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"Recommendation": models, code, and papers

Recognising the importance of preference change: A call for a coordinated multidisciplinary research effort in the age of AI

Mar 30, 2022
Matija Franklin, Hal Ashton, Rebecca Gorman, Stuart Armstrong

As artificial intelligence becomes more powerful and a ubiquitous presence in daily life, it is imperative to understand and manage the impact of AI systems on our lives and decisions. Modern ML systems often change user behavior (e.g. personalized recommender systems learn user preferences to deliver recommendations that change online behavior). An externality of behavior change is preference change. This article argues for the establishment of a multidisciplinary endeavor focused on understanding how AI systems change preference: Preference Science. We operationalize preference to incorporate concepts from various disciplines, outlining the importance of meta-preferences and preference-change preferences, and proposing a preliminary framework for how preferences change. We draw a distinction between preference change, permissible preference change, and outright preference manipulation. A diversity of disciplines contribute unique insights to this framework.

* The AAAI-22 Workshop on AI For Behavior Change (AI4BC 2022) 
* Accepted at the AAAI-22 Workshop on AI For Behavior Change held at the Thirty-Sixth AAAI Conference on Artificial Intelligence (AAAI-22), 7 pages, 1 figure 

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Scalable Psychological Momentum Forecasting in Esports

Feb 15, 2020
Alfonso White, Daniela M. Romano

The world of competitive Esports and video gaming has seen and continues to experience steady growth in popularity and complexity. Correspondingly, more research on the topic is being published, ranging from social network analyses to the benchmarking of advanced artificial intelligence systems in playing against humans. In this paper, we present ongoing work on an intelligent agent recommendation engine that suggests actions to players in order to maximise success and enjoyment, both in the space of in-game choices, as well as decisions made around play session timing in the broader context. By leveraging temporal data and appropriate models, we show that a learned representation of player psychological momentum, and of tilt, can be used, in combination with player expertise, to achieve state-of-the-art performance in pre- and post-draft win prediction. Our progress toward fulfilling the potential for deriving optimal recommendations is documented.

* Proceedings of Workshop SUM '20: State-based User Modelling, The 13th ACM International Conference on Web Search and Data Mining (WSDM '20), 2020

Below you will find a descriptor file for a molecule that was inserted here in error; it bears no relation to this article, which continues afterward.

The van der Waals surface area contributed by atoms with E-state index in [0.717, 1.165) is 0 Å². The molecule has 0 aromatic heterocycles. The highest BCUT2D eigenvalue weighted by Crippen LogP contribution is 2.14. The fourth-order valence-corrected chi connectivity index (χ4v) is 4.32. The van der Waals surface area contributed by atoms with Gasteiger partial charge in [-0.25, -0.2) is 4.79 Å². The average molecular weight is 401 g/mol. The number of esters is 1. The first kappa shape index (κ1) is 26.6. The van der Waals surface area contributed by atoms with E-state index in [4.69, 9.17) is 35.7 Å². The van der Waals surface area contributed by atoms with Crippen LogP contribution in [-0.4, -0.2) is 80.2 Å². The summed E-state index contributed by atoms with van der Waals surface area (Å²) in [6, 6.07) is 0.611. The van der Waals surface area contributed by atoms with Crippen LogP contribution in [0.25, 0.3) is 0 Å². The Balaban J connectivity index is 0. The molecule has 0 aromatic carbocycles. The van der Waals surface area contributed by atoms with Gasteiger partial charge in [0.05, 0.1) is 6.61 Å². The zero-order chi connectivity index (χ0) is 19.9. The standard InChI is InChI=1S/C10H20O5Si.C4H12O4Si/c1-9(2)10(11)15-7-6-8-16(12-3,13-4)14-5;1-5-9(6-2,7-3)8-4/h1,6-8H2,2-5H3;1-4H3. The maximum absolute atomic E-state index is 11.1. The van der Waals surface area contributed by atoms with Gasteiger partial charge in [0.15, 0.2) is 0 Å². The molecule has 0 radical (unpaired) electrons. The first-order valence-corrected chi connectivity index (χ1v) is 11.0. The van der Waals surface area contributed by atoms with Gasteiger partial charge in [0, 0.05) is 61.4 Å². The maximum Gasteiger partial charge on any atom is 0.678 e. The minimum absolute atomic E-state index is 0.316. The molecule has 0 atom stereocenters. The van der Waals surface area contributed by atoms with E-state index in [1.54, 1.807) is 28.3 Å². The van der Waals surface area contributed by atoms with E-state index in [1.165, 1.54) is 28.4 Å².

* 8 pages, 8 figures 

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Unorganized Malicious Attacks Detection

Feb 18, 2018
Ming Pang, Wei Gao, Min Tao, Zhi-Hua Zhou

Recommender system has attracted much attention during the past decade. Many attack detection algorithms have been developed for better recommendations, mostly focusing on shilling attacks, where an attack organizer produces a large number of user profiles by the same strategy to promote or demote an item. This work considers a different attack style: unorganized malicious attacks, where attackers individually utilize a small number of user profiles to attack different items without any organizer. This attack style occurs in many real applications, yet relevant study remains open. We first formulate the unorganized malicious attacks detection as a matrix completion problem, and propose the Unorganized Malicious Attacks detection (UMA) approach, a proximal alternating splitting augmented Lagrangian method. We verify, both theoretically and empirically, the effectiveness of our proposed approach.

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TribeFlow: Mining & Predicting User Trajectories

Feb 19, 2016
Flavio Figueiredo, Bruno Ribeiro, Jussara Almeida, Christos Faloutsos

Which song will Smith listen to next? Which restaurant will Alice go to tomorrow? Which product will John click next? These applications have in common the prediction of user trajectories that are in a constant state of flux over a hidden network (e.g. website links, geographic location). What users are doing now may be unrelated to what they will be doing in an hour from now. Mindful of these challenges we propose TribeFlow, a method designed to cope with the complex challenges of learning personalized predictive models of non-stationary, transient, and time-heterogeneous user trajectories. TribeFlow is a general method that can perform next product recommendation, next song recommendation, next location prediction, and general arbitrary-length user trajectory prediction without domain-specific knowledge. TribeFlow is more accurate and up to 413x faster than top competitors.

* To Appear at WWW 2016 

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Latent Structured Ranking

Oct 16, 2012
Jason Weston, John Blitzer